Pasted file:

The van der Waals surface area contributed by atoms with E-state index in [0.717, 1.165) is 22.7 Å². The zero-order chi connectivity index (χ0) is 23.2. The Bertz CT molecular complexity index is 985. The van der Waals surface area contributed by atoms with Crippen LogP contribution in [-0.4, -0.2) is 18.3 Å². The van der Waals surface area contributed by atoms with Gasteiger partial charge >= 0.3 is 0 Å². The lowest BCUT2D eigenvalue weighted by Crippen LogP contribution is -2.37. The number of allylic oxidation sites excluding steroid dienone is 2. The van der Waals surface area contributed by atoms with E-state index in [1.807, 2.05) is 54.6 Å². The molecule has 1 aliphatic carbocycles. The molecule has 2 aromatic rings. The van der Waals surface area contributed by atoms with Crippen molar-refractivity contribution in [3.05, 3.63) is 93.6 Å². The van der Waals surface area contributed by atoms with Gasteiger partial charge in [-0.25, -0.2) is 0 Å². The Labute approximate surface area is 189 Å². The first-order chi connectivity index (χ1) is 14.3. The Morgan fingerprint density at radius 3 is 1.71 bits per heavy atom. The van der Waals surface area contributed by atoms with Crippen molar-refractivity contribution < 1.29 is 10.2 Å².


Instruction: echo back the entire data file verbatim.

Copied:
The van der Waals surface area contributed by atoms with E-state index in [0.717, 1.165) is 22.7 Å². The zero-order chi connectivity index (χ0) is 23.2. The Bertz CT molecular complexity index is 985. The van der Waals surface area contributed by atoms with Crippen LogP contribution in [-0.4, -0.2) is 18.3 Å². The van der Waals surface area contributed by atoms with Gasteiger partial charge >= 0.3 is 0 Å². The lowest BCUT2D eigenvalue weighted by Crippen LogP contribution is -2.37. The number of allylic oxidation sites excluding steroid dienone is 2. The van der Waals surface area contributed by atoms with E-state index in [1.807, 2.05) is 54.6 Å². The molecule has 1 aliphatic carbocycles. The molecule has 2 aromatic rings. The van der Waals surface area contributed by atoms with Crippen molar-refractivity contribution in [3.05, 3.63) is 93.6 Å². The van der Waals surface area contributed by atoms with Gasteiger partial charge in [-0.25, -0.2) is 0 Å². The Labute approximate surface area is 189 Å². The first-order chi connectivity index (χ1) is 14.3. The Morgan fingerprint density at radius 3 is 1.71 bits per heavy atom. The van der Waals surface area contributed by atoms with Crippen molar-refractivity contribution < 1.29 is 10.2 Å².